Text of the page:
. an extraordinary releases this afternoon from the united states government. the first thing we got was this order from president barack obama ordering the company to divest from a wind project in oregon using the so-called sifieuos program. this one is the fist time in 22 years that the u.s. government has done this it or president of the united states has done this. it goes beyond what we've ever seen before, including this language ordering the facility in oregon to effectively be rai razed, saying the company must remove all structures, items, or physical object, including the concrete foundations of the property. that's the first time anyone ever affiliated with this has ever seen anything like that. the treasury department later in the day issuing a statement saying why they might be so sensitive about this facility, saying, the wind farm sites are all within the vicinity of restricted air space at naval weapons system trading facility boardman in oregon. now, this is a sensitive military facility in oregon. we looked on their website to find out exactly what they are doing out there. here's
. >>> the drenching that parts of the united states got last week, including tornadoes out in queens, not really helping parched farmland. there are no farms in queens, are there? this afternoon we're going to get exclusive details on the economic impact from our senior economics reporter steve leisman. he's here live. >> in about three minutes we're going to get an e-mail from the guy that runs the farm in queens. it is a big impact from what's a small sector of the economy and it could even have an impact on the presidential election. in a detailed study of the summer's drought which scored soybeans, corn and other crops across the nation, macro economic advisors out of st. louis estimate it could shave as much as a half point off gross domestic product this year. that's a big hit to a $13 trillion economy from a total farm sector that accounts for just -- wait for it now -- 1% of the nation's output. ben herzon is the economist who did the study. pe explai he explains the drought's outside impact. >> even though it only accounts for 1% of the economy, big changes in farm output can show up in
able to read that the united states is not as prepared as it should be for this type of cyber attack. >> we're not anywhere where we need to be in terms of a country with respect to preparedness and ultimately in response. the head of cyber command, general keith alexander, i think put it best when asked to evaluate one to ten where the u.s. capability is. he put it at a three. obviously this is not a very good position to be in, especially when you have a number of actors out there. china and russia are very active in terms of computer network exploit. that's espionage in cyberspace. they're increasingly integrating cyber warfare into their military planning and war fighting capabilities. these are all issues we need to take very seriously and we need to enhance our own defensive capabilities as well as invest on the offensive side as we will never firewall our way out of the problem. initiative resides with the attacker. >> is it a money issue? is it an investment of money issue in the infrastructure to combat this kind of crime? or is there something else that the united states sh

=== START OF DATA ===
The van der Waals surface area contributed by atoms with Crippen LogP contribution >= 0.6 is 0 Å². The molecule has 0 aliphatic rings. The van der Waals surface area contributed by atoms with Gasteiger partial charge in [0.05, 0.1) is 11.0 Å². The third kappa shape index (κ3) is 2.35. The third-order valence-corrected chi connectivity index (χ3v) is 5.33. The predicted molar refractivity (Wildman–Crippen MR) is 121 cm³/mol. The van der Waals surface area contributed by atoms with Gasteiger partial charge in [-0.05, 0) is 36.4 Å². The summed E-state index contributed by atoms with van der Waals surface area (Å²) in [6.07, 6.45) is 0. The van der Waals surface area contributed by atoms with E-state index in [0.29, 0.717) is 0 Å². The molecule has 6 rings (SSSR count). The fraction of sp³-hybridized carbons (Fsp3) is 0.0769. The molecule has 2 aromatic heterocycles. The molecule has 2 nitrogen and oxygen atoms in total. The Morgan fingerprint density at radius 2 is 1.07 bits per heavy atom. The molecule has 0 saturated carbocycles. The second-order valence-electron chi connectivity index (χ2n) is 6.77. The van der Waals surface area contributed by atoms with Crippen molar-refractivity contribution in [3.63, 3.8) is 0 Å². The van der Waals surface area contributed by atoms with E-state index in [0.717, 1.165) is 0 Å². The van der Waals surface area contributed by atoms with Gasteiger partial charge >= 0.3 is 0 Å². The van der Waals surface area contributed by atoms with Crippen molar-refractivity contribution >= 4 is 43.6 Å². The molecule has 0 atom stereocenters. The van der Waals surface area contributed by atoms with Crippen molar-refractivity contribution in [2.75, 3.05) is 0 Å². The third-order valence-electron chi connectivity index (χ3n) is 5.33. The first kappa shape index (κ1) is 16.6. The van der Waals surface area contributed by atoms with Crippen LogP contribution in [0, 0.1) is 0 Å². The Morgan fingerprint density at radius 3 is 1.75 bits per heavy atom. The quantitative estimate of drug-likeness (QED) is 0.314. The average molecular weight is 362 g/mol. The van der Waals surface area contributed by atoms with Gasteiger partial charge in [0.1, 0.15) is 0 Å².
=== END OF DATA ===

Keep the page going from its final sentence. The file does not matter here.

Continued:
competitors to step up the game in order for mcdonald's to start missing here in the united states. what will mcdonald's force to be done? and will that be good from an investor standpoint? how much will they have to give up maybe in terms of margins in order to get those customers back, for instance? >> you know, i think it's a combination of being more aggressive on the dollar menu. they will give a little bit on the margin side and we have near term caution on that particular point. but i also think they have a pretty nice product pipeline shaping up for 2013, which gives us excitement, and it's one of the reasons why mcdonald's is one of our favorite medium term names in the space. we do have some caution based on more difficult comparisons that show up in the fourth quarter as well as the threat of higher food costs that are going to pay out early next year. >> we should point out that with 104th on the price target. jim, we hear again from r.j. about food costs. actually the flip side of this is that we have a very weak labor market in the united states. so for as long as we're not
who is saying there is great uncertainty about how the united states will deal with its high debt levels. that may be the case. perhaps deflecting some attention there back to the u.s. certainly it's getting its fair share of attention in the u.s. during campaign season, but nevertheless an interesting comment from the finance minister this morning. >>> let's check in on the equity markets. we've mentioned some of the big decliners in the luxury goods place after burberry came out with a statement talking about slowing growth in the most recent quarter. overall markets are down by just about half of 1%. that's the stoxx 600, so it gives you a pretty good view of the region as a whole. specifically the ftse 100 moving lower by 0.35%. the ibex is suffering to the tune of about 1.25%. in fact we put it in twice just to make sure you pay attention. in the bond markets, the ten year germany bund at 1.53%. yields in spap ain are still of course elevated, and italy 5.23%. and in the uk, the ten year lower 1.75. and on the legality of the esm, we also do have the election in the netherlan